Bernie Sanders on Wednesday delivered a speech from Burlington, Vermont to his die-hard fans nationwide, calling on them to continue to support progressive politicians to achieve goals like campaign finance reform, universal healthcare and fixing an unfair criminal justice system.
Absent from his address was any mention of Israel/Palestine or American foreign policy in the Middle East. His own progressive stances on these issues drew many supporters during the Democratic primary, especially ones who felt his rival Hillary Clinton was too hawkish and beholden to Israel. But in the wake of Clinton’s nomination in Philadelphia last month, Sanders has been reabsorbed back into the Democratic party, but appears to have left behind his primary season positions on foreign policy. The speech came as a disappointment to some of Sanders most ardent fans: Arab and Muslim Americans.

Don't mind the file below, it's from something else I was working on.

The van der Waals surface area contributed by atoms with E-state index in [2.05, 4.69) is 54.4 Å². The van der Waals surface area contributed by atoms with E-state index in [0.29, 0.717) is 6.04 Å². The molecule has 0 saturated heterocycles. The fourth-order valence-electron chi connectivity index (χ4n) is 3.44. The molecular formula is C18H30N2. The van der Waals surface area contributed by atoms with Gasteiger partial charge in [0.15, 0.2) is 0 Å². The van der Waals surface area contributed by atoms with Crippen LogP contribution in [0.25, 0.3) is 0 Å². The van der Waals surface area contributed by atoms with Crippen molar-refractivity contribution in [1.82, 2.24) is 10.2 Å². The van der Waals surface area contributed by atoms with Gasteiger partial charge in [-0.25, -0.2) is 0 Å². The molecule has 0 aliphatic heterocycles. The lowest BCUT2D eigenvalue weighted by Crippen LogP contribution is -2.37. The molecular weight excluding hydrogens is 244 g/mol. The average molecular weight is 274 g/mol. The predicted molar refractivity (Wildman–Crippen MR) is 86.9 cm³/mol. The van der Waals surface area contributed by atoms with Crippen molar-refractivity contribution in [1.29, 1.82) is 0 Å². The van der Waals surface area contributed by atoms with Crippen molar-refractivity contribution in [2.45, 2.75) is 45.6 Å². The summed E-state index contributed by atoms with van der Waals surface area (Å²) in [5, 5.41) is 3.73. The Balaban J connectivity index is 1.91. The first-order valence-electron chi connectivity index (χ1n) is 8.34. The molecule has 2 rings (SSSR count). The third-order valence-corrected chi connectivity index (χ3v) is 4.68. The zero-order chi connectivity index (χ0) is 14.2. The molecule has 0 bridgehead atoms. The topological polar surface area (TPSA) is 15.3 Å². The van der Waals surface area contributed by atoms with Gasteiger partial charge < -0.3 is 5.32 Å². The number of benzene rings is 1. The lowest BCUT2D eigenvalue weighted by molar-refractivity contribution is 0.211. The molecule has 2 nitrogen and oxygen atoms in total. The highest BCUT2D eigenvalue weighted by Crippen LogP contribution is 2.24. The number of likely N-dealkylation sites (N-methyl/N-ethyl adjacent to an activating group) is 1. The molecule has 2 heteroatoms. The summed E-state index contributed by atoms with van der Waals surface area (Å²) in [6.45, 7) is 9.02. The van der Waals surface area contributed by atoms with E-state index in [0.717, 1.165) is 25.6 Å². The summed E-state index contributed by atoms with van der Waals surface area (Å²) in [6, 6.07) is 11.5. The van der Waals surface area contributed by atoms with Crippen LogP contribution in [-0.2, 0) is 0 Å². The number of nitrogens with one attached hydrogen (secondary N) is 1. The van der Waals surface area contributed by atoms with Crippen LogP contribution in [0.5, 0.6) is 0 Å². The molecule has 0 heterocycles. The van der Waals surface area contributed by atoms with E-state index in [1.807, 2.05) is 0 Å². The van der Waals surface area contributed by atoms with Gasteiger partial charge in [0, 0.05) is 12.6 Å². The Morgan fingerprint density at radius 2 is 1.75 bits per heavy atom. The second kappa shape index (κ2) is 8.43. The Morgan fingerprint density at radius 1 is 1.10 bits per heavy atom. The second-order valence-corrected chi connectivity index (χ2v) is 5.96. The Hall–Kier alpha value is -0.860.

“I think it shows a lack of courage,” said Robert Akleh, co-founder of Arabs for Bernie, a Brooklyn-based grassroots group. Akleh, a Palestinian Christian whose family comes from Haifa, said that the foreign policy and domestic policy are also interlinked, given the astronomical cost of U.S. wars in Iraq and elsewhere.
“The problems in the Middle East are getting worse and worse and the amount of blood and money spent are big issues that both sides, corporate dems and progressives, would rather not talk about. We spent over 1 trillion on Iraq. That would have been enough to give everybody health care and all the other stuff this group is fighting for,” he said, referring to the new Sanders-backed non-profit, Our Revolution.
Our Revolution got off to a rocky start, with the abrupt resignation of staffers who felt that it had lost the grassroots credentials Sanders brought to the primary campaign. They felt Sanders’ former campaign manager, Jeff Weaver, now head of Our Revolution, would let untransparent sources of cash flow to the new effort.